by CIO Staff

Sony Unveils Vaio L Series Desktop PCs

Apr 12, 20062 mins
Data Center

Sony Wednesday unveiled its new mid-year PC lineup for Japan, including a new product family, the Vaio L desktop series.

The total line consists of 41 models. Absent are the Blu-ray Disc-based machines that are expected to go on sale in the middle of this year.

The new Vaio L desktop machines are all-in-one models in which the computer circuitry is built behind the monitor so the whole thing looks similar to a flat-panel television.

Sony debuted two main types. The LA series has a 19-inch widescreen display and wireless keyboard, and the LB series has a 15.4-inch widescreen display and attached keyboard. The keyboard on the latter model is attached to the main body on hinges just under the display and can be folded up to cover most of the display when not in use. This is reminiscent of the Vaio W and M machines that Sony has sold in the past.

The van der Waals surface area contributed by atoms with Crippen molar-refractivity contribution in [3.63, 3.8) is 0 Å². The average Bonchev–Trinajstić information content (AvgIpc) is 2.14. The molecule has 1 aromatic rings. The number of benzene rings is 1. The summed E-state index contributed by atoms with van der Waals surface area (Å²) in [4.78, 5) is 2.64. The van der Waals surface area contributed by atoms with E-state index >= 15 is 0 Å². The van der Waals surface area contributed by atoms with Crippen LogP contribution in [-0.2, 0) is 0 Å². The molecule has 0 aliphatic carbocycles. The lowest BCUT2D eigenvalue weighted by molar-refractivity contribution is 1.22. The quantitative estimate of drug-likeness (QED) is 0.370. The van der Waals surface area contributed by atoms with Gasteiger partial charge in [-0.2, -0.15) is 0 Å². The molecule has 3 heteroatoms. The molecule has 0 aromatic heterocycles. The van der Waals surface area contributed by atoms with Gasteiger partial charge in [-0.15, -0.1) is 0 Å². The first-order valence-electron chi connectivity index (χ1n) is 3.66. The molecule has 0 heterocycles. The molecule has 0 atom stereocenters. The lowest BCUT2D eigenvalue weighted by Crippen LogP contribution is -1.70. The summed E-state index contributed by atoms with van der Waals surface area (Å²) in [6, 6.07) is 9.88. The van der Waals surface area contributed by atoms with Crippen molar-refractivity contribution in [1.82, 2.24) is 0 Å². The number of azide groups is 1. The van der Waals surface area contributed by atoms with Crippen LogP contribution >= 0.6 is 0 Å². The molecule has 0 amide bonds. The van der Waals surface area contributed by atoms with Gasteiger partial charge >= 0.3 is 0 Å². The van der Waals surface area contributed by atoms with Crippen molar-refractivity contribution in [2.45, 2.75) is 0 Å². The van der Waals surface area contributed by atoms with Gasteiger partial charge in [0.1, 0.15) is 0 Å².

Sony Vaio

The LA machines are available in two hardware configurations. Both include a TV recording function, 512MB of memory and a 200GB hard-disk drive. They differ in the choice of processor: One features an Intel Core Duo T2300 processor and the other an Intel Celeron M 420 processor. The basic configuration for the LB machines has a Celeron M 420 processor, 512MB of memory and an 80GB hard-disk drive—but no TV recording function.

The Intel Core Duo LA machine will cost about 250,000 yen (US$2,110), the Celeron M-based LA machine will cost 220,000 yen, and the LB machine will cost 180,000 yen. All three will be available in Japan from April 22. Sale of the machines overseas is still under consideration, said Sony.

None of the 41 machines supports the Blu-ray Disc format that a group of companies led by Sony is championing as a replacement for DVD for high-definition movies. Sony said at the CeBIT show in Germany last month that it hopes to put Vaio desktop and laptop computers with Blu-ray Disc support on sale worldwide in the middle of this year. On Wednesday, the company said the machines would be available in the United States in the “early summer” and wouldn’t comment on a launch time for other markets.

-Martyn Williams, IDG News Service

Check out our CIO News Alerts and Tech Informer pages for more updated news coverage.